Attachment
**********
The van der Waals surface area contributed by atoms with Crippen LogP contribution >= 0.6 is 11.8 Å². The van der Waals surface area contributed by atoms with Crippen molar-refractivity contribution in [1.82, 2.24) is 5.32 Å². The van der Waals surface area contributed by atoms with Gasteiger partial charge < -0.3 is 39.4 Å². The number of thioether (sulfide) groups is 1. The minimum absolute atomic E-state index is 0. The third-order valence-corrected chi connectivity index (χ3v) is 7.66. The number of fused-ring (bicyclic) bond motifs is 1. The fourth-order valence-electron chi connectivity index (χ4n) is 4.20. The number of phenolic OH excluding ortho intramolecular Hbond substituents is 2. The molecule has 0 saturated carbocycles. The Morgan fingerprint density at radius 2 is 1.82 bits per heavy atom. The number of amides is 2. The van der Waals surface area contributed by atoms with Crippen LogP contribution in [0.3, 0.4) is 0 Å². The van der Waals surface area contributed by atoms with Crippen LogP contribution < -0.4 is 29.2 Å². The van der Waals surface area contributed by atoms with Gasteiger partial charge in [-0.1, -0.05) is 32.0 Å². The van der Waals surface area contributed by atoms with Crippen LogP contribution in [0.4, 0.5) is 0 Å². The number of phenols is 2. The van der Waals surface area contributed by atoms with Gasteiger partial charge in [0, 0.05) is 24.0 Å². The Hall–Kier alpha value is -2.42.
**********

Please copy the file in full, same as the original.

The van der Waals surface area contributed by atoms with Crippen LogP contribution >= 0.6 is 11.8 Å². The van der Waals surface area contributed by atoms with Crippen molar-refractivity contribution in [1.82, 2.24) is 5.32 Å². The van der Waals surface area contributed by atoms with Gasteiger partial charge < -0.3 is 39.4 Å². The number of thioether (sulfide) groups is 1. The minimum absolute atomic E-state index is 0. The third-order valence-corrected chi connectivity index (χ3v) is 7.66. The number of fused-ring (bicyclic) bond motifs is 1. The fourth-order valence-electron chi connectivity index (χ4n) is 4.20. The number of phenolic OH excluding ortho intramolecular Hbond substituents is 2. The molecule has 0 saturated carbocycles. The Morgan fingerprint density at radius 2 is 1.82 bits per heavy atom. The number of amides is 2. The van der Waals surface area contributed by atoms with Crippen LogP contribution in [0.3, 0.4) is 0 Å². The van der Waals surface area contributed by atoms with Crippen LogP contribution < -0.4 is 29.2 Å². The van der Waals surface area contributed by atoms with Gasteiger partial charge in [-0.1, -0.05) is 32.0 Å². The van der Waals surface area contributed by atoms with Crippen LogP contribution in [0.4, 0.5) is 0 Å². The number of phenols is 2. The van der Waals surface area contributed by atoms with Gasteiger partial charge in [0, 0.05) is 24.0 Å². The Hall–Kier alpha value is -2.42.